Bishop Galante celebrates Mass at All Saints Cemetery


Photo by James A. McBride

galantecemeterymass-webBishop Joseph A. Galante celebrates Mass at All Saints Cemetery, Franklinville, on June 13. Also pictured are, from left, Father John J. Tumosa, Msgr. Peter M. Joyce, Deacon John Luko, Deacon Richard Maxwell, Msgr. Joseph V. DiMauro and Father Thomas S. Donio.

In November 2006, Bishop Joseph Galante presided at the groundbreaking of All Saints Cemetery in Franklinville. On Saturday, June 13, the bishop celebrated Mass at the formal opening of All Saints, the diocese’s newest cemetery.

The newly landscaped tract is located on the fringes of the Pinelands, on a winding stretch of Tuckahoe Road near the borders of Gloucester and Cumberland counties. Within a stately wrought iron boundary, 25 acres of greenery stretch toward a dark line of pine and oak. Just beyond the entrance gates, the glittering mosaics of Trinity Tower punctuates the landscape.

Trinity Tower rises above curved walls of dark polished stone. Each panel of the 35-foot, three-sided tower shows the communion of saints reaching beyond their earthly journey, looking toward the promises of salvation. Above them, beyond the heavens, are the hand of the Creator, the Risen Christ and the Dove.

This feature, more than a landmark, is an expression of Catholic belief and a reminder of the fullness of eternity. Catholic cemeteries are “part of a tradition that grew around a key tenet of Catholic faith, expressed every Sunday in the Creed: We believe in the resurrection of the body” (National Catholic Cemetery Conference).

Burying the dead is one of the Corporal Works of Mercy. Catholic cemeteries are entrusted with the responsibility not only to provide a resting place for the dead, but also to create a place that reflects a belief in the dignity and sacredness of the person beyond life.

A Catholic funeral concludes with the Rite of Committal, traditionally at the gravesite.

“During that rite, as the bereaved pray for a loved one, they also offer prayers for others who are buried in that cemetery,” said Robert Guerrieri, director of cemeteries of the Camden Diocese.

As Guerrieri oversaw the development of the new cemetery, the first in the diocese since 1955, he searched for inspiration that would help mourners and visitors reflect on the fullness of these Catholic beliefs.

Guerrieri got the inspiration for Trinity Tower while driving with his wife on a return trip from Myrtle Beach. Not a statue or marble sculpture. Not a thousand statues of everyday saints as reflected in the name of the cemetery. “A tower,” Guerrieri said. “An illuminated tower that enlightens the darkness of the landscape.”

The Trinity Tower, an artwork in Italian glass, is a rendering of Guerrieri’s concept. The design for the mosaic was created by Paul Pickel Studio, Vero Beach, Fla. The tiny squares of Venetian glass shimmer in the light, creating images that can be seen from every vantage in the cemetery.

Along the curved expanses of wall that ring the tower are almost imperceptible niches along the surface. “A columbarium,” explained Guerrieri, “with 960 niches that will hold the cremated remains of the deceased.” As each individual niche is sealed, families can add a name plate. The columbarium provides a resting place, a place to visit, to reflect, to pray for the deceased.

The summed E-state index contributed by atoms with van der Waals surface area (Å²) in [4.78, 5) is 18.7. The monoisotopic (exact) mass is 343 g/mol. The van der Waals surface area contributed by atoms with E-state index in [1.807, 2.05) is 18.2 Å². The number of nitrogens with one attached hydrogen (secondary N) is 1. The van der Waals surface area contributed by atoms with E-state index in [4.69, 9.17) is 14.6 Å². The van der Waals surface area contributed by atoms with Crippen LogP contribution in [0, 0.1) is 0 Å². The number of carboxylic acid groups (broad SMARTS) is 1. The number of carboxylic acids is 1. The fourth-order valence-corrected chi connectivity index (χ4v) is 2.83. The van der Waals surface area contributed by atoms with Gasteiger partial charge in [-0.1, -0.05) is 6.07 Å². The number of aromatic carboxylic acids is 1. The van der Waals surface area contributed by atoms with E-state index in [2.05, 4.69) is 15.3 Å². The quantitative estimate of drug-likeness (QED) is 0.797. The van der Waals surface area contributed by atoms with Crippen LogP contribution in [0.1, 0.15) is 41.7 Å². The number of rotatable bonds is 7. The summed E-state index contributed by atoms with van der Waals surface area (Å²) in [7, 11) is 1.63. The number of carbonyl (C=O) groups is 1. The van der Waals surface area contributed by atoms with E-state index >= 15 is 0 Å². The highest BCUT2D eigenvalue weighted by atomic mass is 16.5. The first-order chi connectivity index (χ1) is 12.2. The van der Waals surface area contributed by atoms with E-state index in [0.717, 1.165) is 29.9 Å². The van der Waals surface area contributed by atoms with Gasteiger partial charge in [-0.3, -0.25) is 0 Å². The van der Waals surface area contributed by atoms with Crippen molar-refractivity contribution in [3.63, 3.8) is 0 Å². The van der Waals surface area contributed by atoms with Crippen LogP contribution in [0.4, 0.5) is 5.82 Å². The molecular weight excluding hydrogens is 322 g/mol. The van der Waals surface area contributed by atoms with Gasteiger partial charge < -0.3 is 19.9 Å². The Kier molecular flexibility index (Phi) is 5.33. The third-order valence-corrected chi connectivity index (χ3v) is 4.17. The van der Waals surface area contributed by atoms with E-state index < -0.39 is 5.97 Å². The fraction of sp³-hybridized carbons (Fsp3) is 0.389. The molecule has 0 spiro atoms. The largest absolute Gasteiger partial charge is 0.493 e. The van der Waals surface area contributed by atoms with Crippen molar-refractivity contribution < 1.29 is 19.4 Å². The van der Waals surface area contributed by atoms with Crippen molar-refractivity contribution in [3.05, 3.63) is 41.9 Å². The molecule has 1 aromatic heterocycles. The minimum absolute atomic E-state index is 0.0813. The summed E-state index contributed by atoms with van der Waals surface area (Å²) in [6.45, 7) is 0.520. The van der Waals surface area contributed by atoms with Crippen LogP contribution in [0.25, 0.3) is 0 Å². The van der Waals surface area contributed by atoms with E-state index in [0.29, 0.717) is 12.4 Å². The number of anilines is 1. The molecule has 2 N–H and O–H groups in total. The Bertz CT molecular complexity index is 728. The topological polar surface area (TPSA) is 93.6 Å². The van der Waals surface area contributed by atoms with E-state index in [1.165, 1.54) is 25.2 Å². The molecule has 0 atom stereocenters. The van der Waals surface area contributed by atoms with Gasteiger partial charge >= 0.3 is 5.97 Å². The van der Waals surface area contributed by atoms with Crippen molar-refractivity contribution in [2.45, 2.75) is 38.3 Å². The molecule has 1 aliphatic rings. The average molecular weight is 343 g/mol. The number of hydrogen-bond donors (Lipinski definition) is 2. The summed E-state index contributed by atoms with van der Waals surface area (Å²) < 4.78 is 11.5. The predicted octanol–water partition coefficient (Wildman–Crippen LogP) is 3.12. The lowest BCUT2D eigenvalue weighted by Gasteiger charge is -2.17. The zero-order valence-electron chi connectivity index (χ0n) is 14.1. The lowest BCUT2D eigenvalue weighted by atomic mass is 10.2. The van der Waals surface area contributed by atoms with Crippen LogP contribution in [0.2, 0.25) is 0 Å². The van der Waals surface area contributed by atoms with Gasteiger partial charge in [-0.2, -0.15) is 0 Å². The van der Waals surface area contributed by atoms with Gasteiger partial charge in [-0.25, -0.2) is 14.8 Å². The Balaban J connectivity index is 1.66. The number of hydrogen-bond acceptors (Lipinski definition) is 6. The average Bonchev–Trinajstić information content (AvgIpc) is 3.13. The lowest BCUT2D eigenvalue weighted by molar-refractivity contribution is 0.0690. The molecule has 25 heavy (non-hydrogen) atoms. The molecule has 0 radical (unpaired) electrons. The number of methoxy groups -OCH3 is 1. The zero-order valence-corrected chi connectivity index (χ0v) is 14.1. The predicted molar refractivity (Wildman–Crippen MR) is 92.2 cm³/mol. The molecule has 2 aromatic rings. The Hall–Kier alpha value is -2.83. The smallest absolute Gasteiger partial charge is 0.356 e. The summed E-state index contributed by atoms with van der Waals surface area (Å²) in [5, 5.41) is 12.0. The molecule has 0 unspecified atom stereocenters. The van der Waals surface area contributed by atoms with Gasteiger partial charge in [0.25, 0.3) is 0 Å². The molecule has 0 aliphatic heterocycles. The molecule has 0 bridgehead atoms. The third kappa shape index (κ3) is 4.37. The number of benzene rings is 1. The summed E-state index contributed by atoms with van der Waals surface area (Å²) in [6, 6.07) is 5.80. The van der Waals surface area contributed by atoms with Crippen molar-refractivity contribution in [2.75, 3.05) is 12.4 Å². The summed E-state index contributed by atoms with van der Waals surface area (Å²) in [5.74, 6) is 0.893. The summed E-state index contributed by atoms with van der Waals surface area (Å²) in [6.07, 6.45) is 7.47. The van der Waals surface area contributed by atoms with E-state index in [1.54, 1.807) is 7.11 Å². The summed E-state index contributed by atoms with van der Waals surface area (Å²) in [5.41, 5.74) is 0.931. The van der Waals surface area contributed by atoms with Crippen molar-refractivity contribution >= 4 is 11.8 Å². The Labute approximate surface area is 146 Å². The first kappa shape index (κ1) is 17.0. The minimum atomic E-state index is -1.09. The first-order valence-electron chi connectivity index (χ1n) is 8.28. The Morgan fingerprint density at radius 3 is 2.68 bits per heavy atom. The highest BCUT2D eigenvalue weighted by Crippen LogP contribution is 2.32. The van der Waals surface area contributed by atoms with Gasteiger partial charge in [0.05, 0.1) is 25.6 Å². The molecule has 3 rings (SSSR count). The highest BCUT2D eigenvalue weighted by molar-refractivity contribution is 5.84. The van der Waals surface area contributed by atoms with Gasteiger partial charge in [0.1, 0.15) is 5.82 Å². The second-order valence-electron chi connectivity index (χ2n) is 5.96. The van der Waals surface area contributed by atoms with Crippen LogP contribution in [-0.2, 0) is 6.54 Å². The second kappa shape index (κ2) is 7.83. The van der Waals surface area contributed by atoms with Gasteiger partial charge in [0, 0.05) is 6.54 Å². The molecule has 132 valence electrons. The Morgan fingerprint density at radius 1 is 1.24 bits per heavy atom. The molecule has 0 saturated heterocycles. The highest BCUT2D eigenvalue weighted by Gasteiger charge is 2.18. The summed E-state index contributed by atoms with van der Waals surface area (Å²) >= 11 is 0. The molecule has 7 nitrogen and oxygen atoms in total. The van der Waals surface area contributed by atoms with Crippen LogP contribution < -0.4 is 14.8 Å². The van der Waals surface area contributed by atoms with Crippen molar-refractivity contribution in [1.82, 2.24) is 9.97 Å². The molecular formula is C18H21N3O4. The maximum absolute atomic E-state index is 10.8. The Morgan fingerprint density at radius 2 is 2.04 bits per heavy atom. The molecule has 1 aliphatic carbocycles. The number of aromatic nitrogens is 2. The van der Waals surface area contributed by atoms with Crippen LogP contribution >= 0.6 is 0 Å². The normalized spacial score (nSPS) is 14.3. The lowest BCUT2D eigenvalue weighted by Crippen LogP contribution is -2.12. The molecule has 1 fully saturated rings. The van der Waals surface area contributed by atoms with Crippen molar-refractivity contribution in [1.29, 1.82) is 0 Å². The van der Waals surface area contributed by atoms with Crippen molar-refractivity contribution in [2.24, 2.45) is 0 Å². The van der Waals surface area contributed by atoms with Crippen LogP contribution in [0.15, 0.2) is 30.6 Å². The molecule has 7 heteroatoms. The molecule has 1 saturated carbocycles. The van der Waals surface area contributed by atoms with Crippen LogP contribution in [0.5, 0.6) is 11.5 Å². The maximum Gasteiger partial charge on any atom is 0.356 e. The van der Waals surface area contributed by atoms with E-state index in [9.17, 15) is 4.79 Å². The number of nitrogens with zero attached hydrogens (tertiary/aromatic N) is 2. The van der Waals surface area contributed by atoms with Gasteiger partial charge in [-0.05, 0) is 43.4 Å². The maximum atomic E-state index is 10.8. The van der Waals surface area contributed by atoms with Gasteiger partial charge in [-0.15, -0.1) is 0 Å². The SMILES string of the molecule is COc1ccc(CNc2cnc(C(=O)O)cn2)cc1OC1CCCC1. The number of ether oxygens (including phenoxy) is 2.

As Guerrieri surveyed the separated curves of wall around Trinity Tower, he reflected on the rising number of cremations, a practice that has been long approved by the Catholic Church but hasn’t surpassed traditional in-ground burials.

Guerrieri explained that the development of a Catholic cemetery is carefully planned to serve the needs of the faithful today — and for hundreds of years. “Another ring of walls, with additional niches, could be accommodated here below the Trinity Tower,” he said.

All Saints Cemetery is the 14th diocesan-managed cemetery in the six-county diocese. (There are also 12 parish cemeteries in the diocese.) The 25 acres will provide space for a variety of traditional burial plots as well as a mausoleum.

“The mausoleum will hold 1,646 crypts, some interior, some exterior,” Guerrieri said. Inside the temperature-controlled interior will also be a chapel. “The chapel will provide a comfortable space for the Rite of Committal during inclement weather, as well as provide a quiet sanctuary for all visitors.”

All Saints Cemetery has room for expansion, and if needed, could accommodate 25,000 gravesites, crypts and niches.

“Many people are considering their final arrangements to make things easier on their loved ones,” said Guerrieri. “Pre-need” and “immediate need” are the terms that keep the emotional aspects out of what is an uncomfortable business. But don’t say “business” around Guerrieri. “It’s a time to show compassion and care,” Guerrieri said. He’s been serving the bereaved in that capacity for over 40 years.

“Keepers of Catholic cemeteries, have a responsibility,” Guerrieri said. He pointed out William Franchi, superintendent of All Saints, who was operating a piece of heavy machinery.

“The efforts — and the pride of Bill — are evident,” Guerrieri said as he scanned the carefully placed shrubs, the manicured lawn and the almost complete drive and walkways. “Every day visitors will be able to come and experience the peace of God’s promise.”

As at other cemeteries in the diocese, Masses for the deceased will be celebrated four times a year, at Christmas, Easter, Memorial Day and All Souls Day. For more information, call 856-583-2850.